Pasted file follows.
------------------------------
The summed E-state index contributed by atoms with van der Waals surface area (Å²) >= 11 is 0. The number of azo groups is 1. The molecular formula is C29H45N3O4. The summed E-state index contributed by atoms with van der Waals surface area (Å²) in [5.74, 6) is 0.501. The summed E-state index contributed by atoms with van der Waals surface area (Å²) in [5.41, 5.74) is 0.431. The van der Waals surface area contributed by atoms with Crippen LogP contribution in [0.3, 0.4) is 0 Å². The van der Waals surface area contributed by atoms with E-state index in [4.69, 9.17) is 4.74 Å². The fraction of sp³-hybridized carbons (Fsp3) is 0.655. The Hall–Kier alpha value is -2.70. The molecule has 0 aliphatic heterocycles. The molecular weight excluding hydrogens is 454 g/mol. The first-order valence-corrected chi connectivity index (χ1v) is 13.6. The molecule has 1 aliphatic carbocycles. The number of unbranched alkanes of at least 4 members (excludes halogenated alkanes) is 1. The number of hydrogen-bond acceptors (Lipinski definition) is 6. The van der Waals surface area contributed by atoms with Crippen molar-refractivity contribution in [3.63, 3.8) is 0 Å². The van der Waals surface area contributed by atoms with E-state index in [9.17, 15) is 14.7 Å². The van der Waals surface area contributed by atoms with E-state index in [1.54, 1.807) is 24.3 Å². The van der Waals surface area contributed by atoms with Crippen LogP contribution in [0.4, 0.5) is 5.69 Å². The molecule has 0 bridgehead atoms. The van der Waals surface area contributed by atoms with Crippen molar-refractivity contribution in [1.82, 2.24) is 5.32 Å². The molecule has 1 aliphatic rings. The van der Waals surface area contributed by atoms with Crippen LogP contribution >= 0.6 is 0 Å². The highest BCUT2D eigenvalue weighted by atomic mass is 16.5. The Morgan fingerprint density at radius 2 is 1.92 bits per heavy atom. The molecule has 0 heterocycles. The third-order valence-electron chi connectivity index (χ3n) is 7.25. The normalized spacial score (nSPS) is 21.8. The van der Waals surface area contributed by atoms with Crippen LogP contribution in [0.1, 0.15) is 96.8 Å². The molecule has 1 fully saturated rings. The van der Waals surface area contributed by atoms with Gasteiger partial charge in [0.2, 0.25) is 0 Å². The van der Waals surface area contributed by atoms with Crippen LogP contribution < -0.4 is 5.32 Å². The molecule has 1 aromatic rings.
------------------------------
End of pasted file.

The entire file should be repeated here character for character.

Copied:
The summed E-state index contributed by atoms with van der Waals surface area (Å²) >= 11 is 0. The number of azo groups is 1. The molecular formula is C29H45N3O4. The summed E-state index contributed by atoms with van der Waals surface area (Å²) in [5.74, 6) is 0.501. The summed E-state index contributed by atoms with van der Waals surface area (Å²) in [5.41, 5.74) is 0.431. The van der Waals surface area contributed by atoms with Crippen LogP contribution in [0.3, 0.4) is 0 Å². The van der Waals surface area contributed by atoms with E-state index in [4.69, 9.17) is 4.74 Å². The fraction of sp³-hybridized carbons (Fsp3) is 0.655. The Hall–Kier alpha value is -2.70. The molecule has 0 aliphatic heterocycles. The molecular weight excluding hydrogens is 454 g/mol. The first-order valence-corrected chi connectivity index (χ1v) is 13.6. The molecule has 1 aliphatic carbocycles. The number of unbranched alkanes of at least 4 members (excludes halogenated alkanes) is 1. The number of hydrogen-bond acceptors (Lipinski definition) is 6. The van der Waals surface area contributed by atoms with Crippen molar-refractivity contribution in [3.63, 3.8) is 0 Å². The van der Waals surface area contributed by atoms with E-state index in [9.17, 15) is 14.7 Å². The van der Waals surface area contributed by atoms with E-state index in [1.54, 1.807) is 24.3 Å². The van der Waals surface area contributed by atoms with Crippen LogP contribution in [0.4, 0.5) is 5.69 Å². The molecule has 0 bridgehead atoms. The van der Waals surface area contributed by atoms with Crippen molar-refractivity contribution in [1.82, 2.24) is 5.32 Å². The molecule has 1 aliphatic rings. The van der Waals surface area contributed by atoms with Crippen LogP contribution >= 0.6 is 0 Å². The highest BCUT2D eigenvalue weighted by atomic mass is 16.5. The Morgan fingerprint density at radius 2 is 1.92 bits per heavy atom. The molecule has 0 heterocycles. The third-order valence-electron chi connectivity index (χ3n) is 7.25. The normalized spacial score (nSPS) is 21.8. The van der Waals surface area contributed by atoms with Crippen LogP contribution in [0.1, 0.15) is 96.8 Å². The molecule has 1 fully saturated rings. The van der Waals surface area contributed by atoms with Gasteiger partial charge in [0.2, 0.25) is 0 Å². The van der Waals surface area contributed by atoms with Crippen LogP contribution < -0.4 is 5.32 Å². The molecule has 1 aromatic rings.